Earlier this week, Apple announced a new health sharing feature that gives patients the reins in sharing consumer-generated health data with their doctors, family and friends.
Apple has been working on giving patients more access to their data for years. In 2018, the company rolled out Health Records on iOS, which aggregates existing user-generated data in their Health app with data from their EHR – if the user is a patient at a participating hospital.
This new feature turns the tables – instead of patients accessing medical data generated by the health system, the patient is in the driver’s seat, sharing their own information. This information includes everything from mobility trends to heart data. Additionally, users are able to share lab results with those of their choosing.
When it comes to sharing the data, it’s not an all-or-nothing approach. Users are able to pick and choose what data points they share with whom. For example, users may share their labs with their children, but not their mobility data.
“We’ve added powerful features that give users the most comprehensive set of insights to better understand their health trends over time,” Jeff Williams, Apple’s chief operating officer, said in a statement. “Many people around the world are caring for someone, and we want to provide a secure and private way for users to have a trusted partner on their health journey. We’re excited to bring these innovative tools directly into users’ hands.”
To share data with doctors, Apple will integrate directly with a handful of EHRs. The initial list, which notably omits Epic, includes Cerner, Allscripts, athenahealth, CPSI, Meditech Expanse and Dr. Chrono.
“Going back to 2018, there was that capability for a patient or person to put electronic medical record information on their phones through the Apple iPhone Health app,” Sam Lambson, vice president of interoperability at Cerner, told MobiHealthNews. “And what’s really exciting about this innovation that was announced on Monday is it closes the loop and brings the patient data back into the visibility of the clinician, in a secure and identity-proof way, so that the patient can essentially hand over control or visibility to their data in a very controlled way to their clinician.”
Cerner’s employee health service, the Healthe Clinic, was one of the sites that tested and validated the new technology.
“What we’ve seen is the ability, especially around wellness and lifestyle change, for patients to in more and more granular ways demonstrate their progress over time, adhering to a lifestyle change type regimen that involves more than just the clinical measures that you take in your doctor’s office, but a holistic view of activity over time, which is present in their devices. Those are some of the enhancements in the experience between patients and providers,” Lambson said.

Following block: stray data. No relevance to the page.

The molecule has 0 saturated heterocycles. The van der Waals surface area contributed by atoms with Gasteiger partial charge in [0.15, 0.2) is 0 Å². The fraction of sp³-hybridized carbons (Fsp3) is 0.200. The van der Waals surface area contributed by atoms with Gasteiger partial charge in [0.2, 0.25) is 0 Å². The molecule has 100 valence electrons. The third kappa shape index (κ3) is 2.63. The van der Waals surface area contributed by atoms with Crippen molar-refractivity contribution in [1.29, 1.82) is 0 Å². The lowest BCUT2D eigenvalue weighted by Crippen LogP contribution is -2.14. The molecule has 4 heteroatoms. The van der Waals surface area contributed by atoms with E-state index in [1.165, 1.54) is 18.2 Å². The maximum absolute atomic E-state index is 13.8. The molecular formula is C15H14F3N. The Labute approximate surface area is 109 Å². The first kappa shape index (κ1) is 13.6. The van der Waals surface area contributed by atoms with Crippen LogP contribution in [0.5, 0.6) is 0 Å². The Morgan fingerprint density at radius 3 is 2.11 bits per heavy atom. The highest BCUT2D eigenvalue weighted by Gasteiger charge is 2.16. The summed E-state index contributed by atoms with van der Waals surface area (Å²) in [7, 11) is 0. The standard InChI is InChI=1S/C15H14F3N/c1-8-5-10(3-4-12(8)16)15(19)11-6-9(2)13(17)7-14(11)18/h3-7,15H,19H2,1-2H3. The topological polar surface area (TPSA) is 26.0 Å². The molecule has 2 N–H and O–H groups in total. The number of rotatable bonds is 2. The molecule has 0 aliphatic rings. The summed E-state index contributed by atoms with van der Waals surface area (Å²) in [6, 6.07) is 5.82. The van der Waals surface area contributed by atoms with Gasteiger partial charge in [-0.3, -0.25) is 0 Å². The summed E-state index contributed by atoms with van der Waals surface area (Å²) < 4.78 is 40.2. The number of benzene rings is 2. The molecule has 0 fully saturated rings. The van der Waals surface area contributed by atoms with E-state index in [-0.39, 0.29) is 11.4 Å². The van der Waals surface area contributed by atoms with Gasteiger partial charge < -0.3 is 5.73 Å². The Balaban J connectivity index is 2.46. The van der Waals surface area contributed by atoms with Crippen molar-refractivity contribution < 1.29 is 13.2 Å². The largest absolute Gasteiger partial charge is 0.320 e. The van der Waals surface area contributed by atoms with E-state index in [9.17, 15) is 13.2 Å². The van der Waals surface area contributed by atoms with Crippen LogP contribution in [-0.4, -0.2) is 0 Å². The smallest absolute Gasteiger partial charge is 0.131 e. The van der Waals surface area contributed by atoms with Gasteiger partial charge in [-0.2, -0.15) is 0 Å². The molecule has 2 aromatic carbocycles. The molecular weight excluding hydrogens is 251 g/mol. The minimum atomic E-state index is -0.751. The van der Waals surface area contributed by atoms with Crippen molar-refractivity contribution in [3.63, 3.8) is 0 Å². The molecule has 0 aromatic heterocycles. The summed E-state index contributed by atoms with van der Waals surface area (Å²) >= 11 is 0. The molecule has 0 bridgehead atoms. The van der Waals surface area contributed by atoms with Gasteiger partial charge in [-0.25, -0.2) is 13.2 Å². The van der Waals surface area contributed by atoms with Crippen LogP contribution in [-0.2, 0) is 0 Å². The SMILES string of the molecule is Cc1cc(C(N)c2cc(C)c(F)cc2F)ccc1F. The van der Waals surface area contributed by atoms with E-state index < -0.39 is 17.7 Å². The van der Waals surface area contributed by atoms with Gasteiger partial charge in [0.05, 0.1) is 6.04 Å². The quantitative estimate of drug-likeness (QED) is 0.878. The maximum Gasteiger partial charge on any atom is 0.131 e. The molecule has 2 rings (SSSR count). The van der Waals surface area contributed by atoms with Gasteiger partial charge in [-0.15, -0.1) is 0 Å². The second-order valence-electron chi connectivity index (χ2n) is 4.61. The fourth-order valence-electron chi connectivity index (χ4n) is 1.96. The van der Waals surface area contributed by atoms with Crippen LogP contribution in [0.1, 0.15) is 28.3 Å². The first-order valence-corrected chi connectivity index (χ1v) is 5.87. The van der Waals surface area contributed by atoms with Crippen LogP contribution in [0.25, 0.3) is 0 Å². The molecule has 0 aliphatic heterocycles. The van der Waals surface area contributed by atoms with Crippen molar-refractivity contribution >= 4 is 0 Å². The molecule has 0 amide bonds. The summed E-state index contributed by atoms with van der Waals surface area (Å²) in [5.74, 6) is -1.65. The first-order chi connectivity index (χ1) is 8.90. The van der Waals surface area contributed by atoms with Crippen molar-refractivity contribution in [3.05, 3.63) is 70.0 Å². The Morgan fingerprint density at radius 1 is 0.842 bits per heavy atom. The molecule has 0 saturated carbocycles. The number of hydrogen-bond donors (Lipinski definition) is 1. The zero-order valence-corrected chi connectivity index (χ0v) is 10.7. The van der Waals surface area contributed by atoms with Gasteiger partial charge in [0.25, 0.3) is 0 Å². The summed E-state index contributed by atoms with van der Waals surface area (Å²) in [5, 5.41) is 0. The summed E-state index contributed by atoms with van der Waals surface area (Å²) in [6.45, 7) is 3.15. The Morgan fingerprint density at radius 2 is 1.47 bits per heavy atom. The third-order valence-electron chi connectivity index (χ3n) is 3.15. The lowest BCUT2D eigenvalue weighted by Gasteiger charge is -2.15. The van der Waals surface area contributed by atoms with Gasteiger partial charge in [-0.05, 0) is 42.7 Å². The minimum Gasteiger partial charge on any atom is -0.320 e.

Patient-generated data isn’t exactly a new trend. Jessica Oveys, director of product market management at Cerner, said the company’s EHR has had capabilities for several years that allow patients to contribute to their health records. For example, patients can report what medications they are taking or their allergies. Medical teams can then review this data and determine if it’s appropriate to add it to a patient’s chart.
“The reality is there’s always a really strong clinical decision that needs to get made there to make sure that what we’re adding is actually accurate with that review. That would be an organizational preference,” Oveys said. “I think what we’re seeing with Apple is an expansion of that where they’ve done kind of both sides of it. The patient side of aggregating that information. Maybe they’re taking on new data types that we haven’t traditionally seen be captured and then also provide that provider experience as well.”
The new feature rollout is just one of many efforts to enhance patient engagement.
“I would re-emphasize how important it is to the big theme of patients being involved in their own health decisions,” Lambson said.
There are several trends driving patients to be more involved in their health decisions, including high-deductible plans and COVID-19, he added.
“There’s a lot of reasons that are driving people wanting – needing – to be in more in control, in charge of their information and their data, and for it to go with them wherever they want, and that is backed up by regulations and innovation in the market,” Lambson said.
“I think that this is really just a manifestation of that broader trend. And it goes well beyond Apple. This is just a really visible milestone for many of these trends that have been underway for years.”